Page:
Tuesday 28 Feb 2017
Pulling out the stops - Cambridge North station car park completed
A 450-space car park is now complete at the new Cambridge North station, as the opening day fast approaches.
Nearly 2,000 hours were spent building the new space which comprises more than 600,000 paving stones in an area spanning over 12,000sqm - equivalent to the size of two football pitches.
Work continues to fit-out the main station building with a ticket office and retail units. New road surfaces and the public square are also currently under construction at the new station which is anticipated to handle 3,000 passenger journeys a day. The station will provide an alternative connection point for commuters in the north east of the city and provide improved access and journey times for passengers, as part of Network Rail’s Railway Upgrade Plan.
In the coming months, work will focus on completing the interior of the main building, the cycle shelter and electrical works, before the station opens in late May.
Richard Schofield, Network Rail’s route managing director for Anglia, said: “It won’t be long before passengers are reaping the benefits of this new station, we are really in the home straight now. This station will transform the way people travel around Cambridge and bring a welcome boost to the local economy as part of our Railway Upgrade Plan.”
Daniel Zeichner, MP for Cambridge, said: “The completion of the car-park is another important step forward for Cambridge North, which is eagerly awaited by people in and outside Cambridge. With more than twice as many cycle-parking spaces, and close links to the bus-way, the station will help many more people switch from cars and help ease congestion across the City. It can’t come soon enough.”
Cambridgeshire County Councillor Ian Bates, Chairman of the Economy and Environment Committee, said: “Anybody who has travelled this line has seen this much needed station start to take shape and the finishing of the car park is the latest milestone in seeing it open to the public. We have campaigned, with partners, to see this station opened as part of our drive to provide excellent transport links that will serve local communities and business. Cambridgeshire is one of the fastest growing areas in the country and this station is part of new transport measures being built to make sure we support our existing and new communities, while boosting the local economy.”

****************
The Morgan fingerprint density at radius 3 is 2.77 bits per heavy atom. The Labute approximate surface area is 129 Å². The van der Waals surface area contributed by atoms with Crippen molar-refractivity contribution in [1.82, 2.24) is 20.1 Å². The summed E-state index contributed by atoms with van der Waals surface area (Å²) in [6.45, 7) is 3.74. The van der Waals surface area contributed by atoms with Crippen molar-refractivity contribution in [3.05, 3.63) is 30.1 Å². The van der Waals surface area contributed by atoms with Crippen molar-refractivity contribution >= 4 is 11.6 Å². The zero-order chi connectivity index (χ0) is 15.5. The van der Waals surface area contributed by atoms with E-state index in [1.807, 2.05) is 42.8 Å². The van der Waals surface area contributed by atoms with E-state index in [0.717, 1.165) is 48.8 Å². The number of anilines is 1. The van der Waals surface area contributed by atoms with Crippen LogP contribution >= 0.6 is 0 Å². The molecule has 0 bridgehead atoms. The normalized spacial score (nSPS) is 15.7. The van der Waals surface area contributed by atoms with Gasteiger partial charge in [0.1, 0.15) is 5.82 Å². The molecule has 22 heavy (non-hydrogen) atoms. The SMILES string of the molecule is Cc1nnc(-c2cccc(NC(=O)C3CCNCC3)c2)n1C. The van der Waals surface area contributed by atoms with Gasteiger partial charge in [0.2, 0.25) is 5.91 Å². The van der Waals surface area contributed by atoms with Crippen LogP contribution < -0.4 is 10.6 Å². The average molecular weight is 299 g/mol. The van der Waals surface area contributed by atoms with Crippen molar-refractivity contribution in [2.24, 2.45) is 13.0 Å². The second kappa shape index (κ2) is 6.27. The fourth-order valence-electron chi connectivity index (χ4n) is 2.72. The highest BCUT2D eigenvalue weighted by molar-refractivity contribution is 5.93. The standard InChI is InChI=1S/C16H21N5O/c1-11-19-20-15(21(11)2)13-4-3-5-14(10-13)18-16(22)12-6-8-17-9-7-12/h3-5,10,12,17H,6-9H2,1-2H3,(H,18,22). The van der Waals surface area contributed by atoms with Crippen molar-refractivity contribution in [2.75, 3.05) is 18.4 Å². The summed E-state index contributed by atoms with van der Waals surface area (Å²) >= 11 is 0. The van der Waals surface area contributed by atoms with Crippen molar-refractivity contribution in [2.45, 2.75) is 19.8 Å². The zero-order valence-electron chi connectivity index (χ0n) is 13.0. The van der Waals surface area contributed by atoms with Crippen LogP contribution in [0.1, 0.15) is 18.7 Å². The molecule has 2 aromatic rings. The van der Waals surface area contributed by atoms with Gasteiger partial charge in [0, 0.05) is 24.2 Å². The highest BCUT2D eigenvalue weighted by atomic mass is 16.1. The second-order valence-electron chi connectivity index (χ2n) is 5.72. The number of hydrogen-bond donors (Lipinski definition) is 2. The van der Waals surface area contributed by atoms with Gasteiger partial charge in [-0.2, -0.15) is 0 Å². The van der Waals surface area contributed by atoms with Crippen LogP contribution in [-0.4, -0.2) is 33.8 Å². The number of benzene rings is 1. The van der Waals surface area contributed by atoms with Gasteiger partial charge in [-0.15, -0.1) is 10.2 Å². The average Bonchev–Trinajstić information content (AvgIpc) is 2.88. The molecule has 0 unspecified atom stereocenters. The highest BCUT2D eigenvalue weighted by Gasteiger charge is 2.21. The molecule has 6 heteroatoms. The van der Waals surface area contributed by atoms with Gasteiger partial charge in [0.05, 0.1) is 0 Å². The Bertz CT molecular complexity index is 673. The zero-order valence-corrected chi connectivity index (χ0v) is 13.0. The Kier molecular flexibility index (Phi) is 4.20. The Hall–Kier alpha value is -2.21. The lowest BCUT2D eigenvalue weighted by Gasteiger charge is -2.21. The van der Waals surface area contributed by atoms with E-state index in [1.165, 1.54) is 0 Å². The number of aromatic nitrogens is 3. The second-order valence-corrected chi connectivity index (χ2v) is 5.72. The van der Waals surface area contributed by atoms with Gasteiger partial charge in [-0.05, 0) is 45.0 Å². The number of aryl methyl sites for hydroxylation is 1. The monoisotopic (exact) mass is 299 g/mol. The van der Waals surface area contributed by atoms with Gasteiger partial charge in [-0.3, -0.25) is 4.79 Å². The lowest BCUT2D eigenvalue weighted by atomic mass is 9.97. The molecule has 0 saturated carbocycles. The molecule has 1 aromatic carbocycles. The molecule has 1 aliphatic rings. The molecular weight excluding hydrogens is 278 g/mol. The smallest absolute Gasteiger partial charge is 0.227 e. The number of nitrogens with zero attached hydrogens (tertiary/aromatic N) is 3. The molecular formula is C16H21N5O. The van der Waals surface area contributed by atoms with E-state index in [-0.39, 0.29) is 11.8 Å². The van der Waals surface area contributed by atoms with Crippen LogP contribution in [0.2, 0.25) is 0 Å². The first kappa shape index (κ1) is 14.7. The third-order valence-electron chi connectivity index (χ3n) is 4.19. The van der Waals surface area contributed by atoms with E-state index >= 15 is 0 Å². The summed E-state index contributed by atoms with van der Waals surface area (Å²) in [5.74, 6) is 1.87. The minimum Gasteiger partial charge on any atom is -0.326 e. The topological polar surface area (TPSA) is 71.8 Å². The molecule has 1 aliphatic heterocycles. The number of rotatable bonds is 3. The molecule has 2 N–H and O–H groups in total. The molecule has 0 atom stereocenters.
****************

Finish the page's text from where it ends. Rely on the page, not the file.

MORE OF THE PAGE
Once complete, the station will have three platforms, parking for 450 vehicles and 1,000 cycles, and solar panels that will provide up to 10% of the station’s power.
The station is on course to open in late May and will serve Cambridge Science Park and the suburb of Chesterton. Funded by the Department for Transport and developed by Network Rail in partnership with Cambridgeshire County Council, Cambridge North station will alleviate the pressure on the existing Cambridge station, where people travelling to the science and business parks currently need to leave the train and find alternative ways to complete their journey.
It is expected that the station will encourage new businesses to the area as well as aid the expansion of existing businesses, and encourage additional employment opportunities. In the meantime, the station will serve staff already working at the Science Park and St John’s Innovation Centre.
About Network Rail
Network Rail owns, manages and develops Britain's railway - the 20,000 miles of track, 40,000 bridges and viaducts and the thousands of signals, level crossings and stations (the largest of which we also run). In partnership with train operators we help people take more than 1.65bn journeys by rail every year and move hundreds of millions of tonnes of freight, saving almost 8m lorry journeys. We employ 36,000 people across Britain and work round-the-clock, each and every day, to provide a safe, reliable railway.
About the Railway Upgrade Plan
The Railway Upgrade Plan is Network Rail's investment plan for Britain's railways. It makes up two-thirds of Network Rail's £40bn spending priorities for the five years to 2019 and represents the biggest sustained programme of rail modernisation since the Victoria era. It is designed to provide more capacity, relieve crowding and respond to the tremendous growth Britain's railways continue to experience; passenger numbers have doubled in the past 20 years and are set to double again over the next 25 years - so we need to continue to invest in building a bigger, better railway. For passengers, that means:
- longer, faster more frequent trains;
- better, more reliable infrastructure; and
- better facilities for passengers, especially at stations.